French photographer Pierre Dieulefils documented Vietnamese landmarks like Saigon Notre Dame Cathedral, Ha Long Bay and Ban Gioc Waterfall in the late 19th century.
The 2.29-kilometer Long Bien Bridge, which connects the downtown district of Hoan Kiem with Long Bien District, was built between 1898 and 1902 by the French during their colonial rule. It was initially called Doumer Bridge after Paul Doumer, a French governor-general of Indochina.
An aerial view of Nam Dinh Town’s center. The town is now capital of Nam Dinh Province in northern Vietnam, nearly 90 km from Hanoi.
Ha Long Bay more than a century ago.
Ban Gioc is considered Vietnam’s most beautiful waterfall, one of the largest natural waterfalls in Southeast Asia, and also the fourth largest in the world amongst those located on an international border.
The area outside the Hue Imperial Citadel in Hue Town, central Vietnam.
Mossy stone steps at Thieu Tri Mausoleum, the tomb of Emperor Thieu Tri, the third Nguyen Dynasty king (ruling 1841-1847).
Nine dynastic urns are located in front of The Mieu Temple in the Hue Imperial Citadel. Construction on these nine urns started in 1835 and completed in 1837 under the reign of King Minh Mang.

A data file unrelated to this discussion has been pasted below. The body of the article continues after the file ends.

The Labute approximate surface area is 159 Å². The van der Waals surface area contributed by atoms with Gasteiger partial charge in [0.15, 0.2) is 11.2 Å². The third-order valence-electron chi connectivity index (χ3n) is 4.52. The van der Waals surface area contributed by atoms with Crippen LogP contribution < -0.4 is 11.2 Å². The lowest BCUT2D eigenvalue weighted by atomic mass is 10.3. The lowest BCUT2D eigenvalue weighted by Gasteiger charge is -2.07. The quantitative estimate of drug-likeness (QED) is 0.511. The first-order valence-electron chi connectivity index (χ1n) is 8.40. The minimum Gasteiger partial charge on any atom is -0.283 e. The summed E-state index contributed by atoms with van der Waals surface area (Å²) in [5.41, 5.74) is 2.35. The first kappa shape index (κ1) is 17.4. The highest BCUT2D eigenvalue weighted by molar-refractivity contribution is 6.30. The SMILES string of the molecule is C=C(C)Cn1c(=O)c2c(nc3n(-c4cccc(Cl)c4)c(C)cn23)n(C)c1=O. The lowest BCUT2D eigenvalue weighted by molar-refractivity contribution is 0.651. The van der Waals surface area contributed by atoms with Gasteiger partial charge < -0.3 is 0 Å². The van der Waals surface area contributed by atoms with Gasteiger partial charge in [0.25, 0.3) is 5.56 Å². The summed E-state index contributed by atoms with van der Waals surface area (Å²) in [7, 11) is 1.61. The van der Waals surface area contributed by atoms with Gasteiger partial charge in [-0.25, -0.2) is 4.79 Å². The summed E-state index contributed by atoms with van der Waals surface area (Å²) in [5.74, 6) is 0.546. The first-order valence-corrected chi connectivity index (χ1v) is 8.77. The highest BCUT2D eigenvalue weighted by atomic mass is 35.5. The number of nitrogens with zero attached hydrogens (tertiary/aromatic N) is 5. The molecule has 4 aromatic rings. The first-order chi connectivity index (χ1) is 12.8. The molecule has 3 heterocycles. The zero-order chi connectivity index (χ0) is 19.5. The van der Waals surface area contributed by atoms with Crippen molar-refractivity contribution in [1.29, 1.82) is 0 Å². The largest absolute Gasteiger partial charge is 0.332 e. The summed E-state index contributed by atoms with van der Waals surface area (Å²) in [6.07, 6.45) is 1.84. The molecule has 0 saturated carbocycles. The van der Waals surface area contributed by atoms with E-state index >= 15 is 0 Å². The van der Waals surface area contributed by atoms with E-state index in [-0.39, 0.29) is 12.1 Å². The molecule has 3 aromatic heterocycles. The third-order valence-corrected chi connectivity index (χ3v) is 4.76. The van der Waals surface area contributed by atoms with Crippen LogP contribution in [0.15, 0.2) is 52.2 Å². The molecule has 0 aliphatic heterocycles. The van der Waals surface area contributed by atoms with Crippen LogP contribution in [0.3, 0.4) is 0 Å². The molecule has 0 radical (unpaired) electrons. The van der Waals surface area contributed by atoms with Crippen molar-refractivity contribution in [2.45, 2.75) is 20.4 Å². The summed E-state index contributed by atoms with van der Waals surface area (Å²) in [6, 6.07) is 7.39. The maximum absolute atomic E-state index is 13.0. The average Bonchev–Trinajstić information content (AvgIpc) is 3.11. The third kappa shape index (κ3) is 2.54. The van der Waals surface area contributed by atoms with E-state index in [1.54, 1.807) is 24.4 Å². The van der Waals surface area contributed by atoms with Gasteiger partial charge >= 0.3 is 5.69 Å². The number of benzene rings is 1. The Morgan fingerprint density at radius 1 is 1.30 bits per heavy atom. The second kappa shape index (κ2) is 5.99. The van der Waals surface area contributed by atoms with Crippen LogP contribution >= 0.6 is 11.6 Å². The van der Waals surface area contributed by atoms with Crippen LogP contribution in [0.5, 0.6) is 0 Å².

Binh Loi Bridge in Saigon. Stretching 276 m with six spans, Binh Loi was the first bridge to cross Saigon River and part of the initial phase of the Saigon-Nha Trang railway line. It was built by Levallois-Perret, a construction company formed out of the former Maison Eiffel, founded by legendary engineer Gustave Eiffel.
Boats in front of a factory in Cho Lon area, formed between the 17th and 19th centuries when ethnic Chinese and their relatives settled here and built a bustling area.
The Saigon Notre Dame Cathedral did not have two bell towers when inaugurated in 1880. They were later added in 1985, to include a total of six large bronze bells, with two crosses at the top, 60.5 m above ground.
Pierre Dieulefils (1862-1937) joined the army in 1883 and was later assigned to Indochina in 1885. Two years later, he was discharged and returned to France. In 1888, he returned to northern Vietnam and became a professional photographer and postcard publisher.
Photos by Pierre Dieulefils